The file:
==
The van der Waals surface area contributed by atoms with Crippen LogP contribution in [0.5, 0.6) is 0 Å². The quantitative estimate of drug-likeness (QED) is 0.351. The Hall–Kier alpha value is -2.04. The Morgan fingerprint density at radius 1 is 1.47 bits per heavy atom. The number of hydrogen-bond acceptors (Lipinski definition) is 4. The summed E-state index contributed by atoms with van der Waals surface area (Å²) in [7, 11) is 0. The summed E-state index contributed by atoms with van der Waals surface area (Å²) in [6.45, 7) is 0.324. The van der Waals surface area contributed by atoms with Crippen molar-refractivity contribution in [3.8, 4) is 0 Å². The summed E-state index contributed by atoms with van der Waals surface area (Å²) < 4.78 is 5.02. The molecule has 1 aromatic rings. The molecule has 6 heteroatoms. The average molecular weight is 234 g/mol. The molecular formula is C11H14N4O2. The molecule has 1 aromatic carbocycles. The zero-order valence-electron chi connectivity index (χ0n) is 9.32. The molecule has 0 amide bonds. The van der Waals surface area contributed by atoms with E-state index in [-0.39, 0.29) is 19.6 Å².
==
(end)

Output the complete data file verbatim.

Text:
The van der Waals surface area contributed by atoms with Crippen LogP contribution in [0.5, 0.6) is 0 Å². The quantitative estimate of drug-likeness (QED) is 0.351. The Hall–Kier alpha value is -2.04. The Morgan fingerprint density at radius 1 is 1.47 bits per heavy atom. The number of hydrogen-bond acceptors (Lipinski definition) is 4. The summed E-state index contributed by atoms with van der Waals surface area (Å²) in [7, 11) is 0. The summed E-state index contributed by atoms with van der Waals surface area (Å²) in [6.45, 7) is 0.324. The van der Waals surface area contributed by atoms with Crippen molar-refractivity contribution in [3.8, 4) is 0 Å². The summed E-state index contributed by atoms with van der Waals surface area (Å²) < 4.78 is 5.02. The molecule has 1 aromatic rings. The molecule has 6 heteroatoms. The average molecular weight is 234 g/mol. The molecular formula is C11H14N4O2. The molecule has 1 aromatic carbocycles. The zero-order valence-electron chi connectivity index (χ0n) is 9.32. The molecule has 0 amide bonds. The van der Waals surface area contributed by atoms with E-state index in [-0.39, 0.29) is 19.6 Å².